Monday, February 5, 2018

Bogotá's Trash Emergency

Trash piled up in the Santa Fe neighborhood.
Bogotá is even trashier than normal these days due to a strike by folks at the Aguas de Bogotá company, which, a bit absurdly, has been in charge of garbage collection for the past years.

Pedestrians walk past piles of trash near the
Museo de Oro TransMilenio station.
Bogotá's besieged Mayor Enrique Peñalosa will likely pay a political price for this situation. But it is his predecessor Gustavo Petro, now a candidate for president, who set the stage for this fiasco.

Near the beginning of his own term as mayor, Petro, an ex-leader of the M-19 guerrilla group, decided to remove capitalists' dirty hands from the city's trash collection service.

So, Petro took the garbage collection contracts away from those evil private companies which had been doing the work competently for years, and gave it to the city's....water company, Aguas de Bogotá.

Aguas de Bogotá workers protest lay-offs recently.
The water company, besides not possessing the ideal expertise for trash pick-up, also lacked the personnel and the equipment. The water company's workforce was suddenly expanded from a few hundred workers to an unmanageable several thousand. And Bogotá did a rush job of importing dozens of used garbage trucks, most of which did not work, and many of which are still parked and rusting away today, while people fight over who's fault they were.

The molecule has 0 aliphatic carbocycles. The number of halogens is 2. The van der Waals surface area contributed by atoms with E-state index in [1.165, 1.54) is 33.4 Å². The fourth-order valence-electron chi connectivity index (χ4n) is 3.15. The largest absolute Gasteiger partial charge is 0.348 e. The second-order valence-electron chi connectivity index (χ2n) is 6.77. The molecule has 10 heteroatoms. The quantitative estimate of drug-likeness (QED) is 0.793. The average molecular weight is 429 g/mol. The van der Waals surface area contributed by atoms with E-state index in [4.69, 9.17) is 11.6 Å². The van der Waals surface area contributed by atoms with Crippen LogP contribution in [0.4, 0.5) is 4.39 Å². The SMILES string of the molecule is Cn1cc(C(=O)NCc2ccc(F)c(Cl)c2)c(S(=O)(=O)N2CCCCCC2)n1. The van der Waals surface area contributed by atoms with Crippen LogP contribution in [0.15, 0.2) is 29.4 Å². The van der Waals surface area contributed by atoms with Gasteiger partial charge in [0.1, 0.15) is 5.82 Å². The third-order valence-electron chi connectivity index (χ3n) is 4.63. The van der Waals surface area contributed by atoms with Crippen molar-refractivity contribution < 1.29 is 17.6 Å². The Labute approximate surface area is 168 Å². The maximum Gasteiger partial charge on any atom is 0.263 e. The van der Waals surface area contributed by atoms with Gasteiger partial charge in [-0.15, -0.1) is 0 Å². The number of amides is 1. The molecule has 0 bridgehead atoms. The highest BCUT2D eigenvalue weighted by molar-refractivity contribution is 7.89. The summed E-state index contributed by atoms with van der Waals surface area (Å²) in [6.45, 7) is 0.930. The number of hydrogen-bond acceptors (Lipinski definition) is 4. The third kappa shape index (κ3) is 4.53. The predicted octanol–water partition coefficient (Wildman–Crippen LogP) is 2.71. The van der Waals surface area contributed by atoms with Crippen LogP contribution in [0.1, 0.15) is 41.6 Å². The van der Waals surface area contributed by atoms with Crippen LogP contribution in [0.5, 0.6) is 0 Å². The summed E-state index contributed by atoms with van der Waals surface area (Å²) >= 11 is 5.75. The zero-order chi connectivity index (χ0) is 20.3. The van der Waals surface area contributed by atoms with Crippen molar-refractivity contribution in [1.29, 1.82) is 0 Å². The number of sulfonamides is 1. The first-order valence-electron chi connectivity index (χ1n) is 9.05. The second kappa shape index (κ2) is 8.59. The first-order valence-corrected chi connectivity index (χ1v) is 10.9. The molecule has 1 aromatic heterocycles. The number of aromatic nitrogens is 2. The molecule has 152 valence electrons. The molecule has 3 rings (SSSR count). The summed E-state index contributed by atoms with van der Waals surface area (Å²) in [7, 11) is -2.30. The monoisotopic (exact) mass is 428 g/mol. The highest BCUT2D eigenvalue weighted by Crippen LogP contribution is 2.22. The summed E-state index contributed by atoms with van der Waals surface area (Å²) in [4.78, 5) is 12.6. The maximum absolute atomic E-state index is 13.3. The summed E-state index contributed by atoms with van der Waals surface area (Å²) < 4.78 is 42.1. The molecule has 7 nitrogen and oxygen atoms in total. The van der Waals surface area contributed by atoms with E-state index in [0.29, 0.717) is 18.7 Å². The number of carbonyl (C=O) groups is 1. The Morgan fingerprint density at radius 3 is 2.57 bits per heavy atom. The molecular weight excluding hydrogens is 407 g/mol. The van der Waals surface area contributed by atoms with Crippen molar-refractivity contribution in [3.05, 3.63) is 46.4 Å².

During that transition back in 2012, Bogotá was also inundated with trash. That trash fiasco eventually led to Petro's being removed from City Hall, and his eventual return.

Today, the water company is still responsible for trash pick-up in 52% of Bogotá.
More trash in Santa Fe.

It is the return to a private trash collection scheme, which has Aguas de Bogotá employees fearing for their jobs, that has triggered the strike and inundated Bogotá with garbage. Bogotá declared itself in a 'sanitary emergency.'

Expect the garbage crisis to continue until at least Feb. 16, when a new collection scheme is to start up.

Many water company employees will likely get jobs with the private companies.
By Mike Ceaser, of Bogotá Bike Tours

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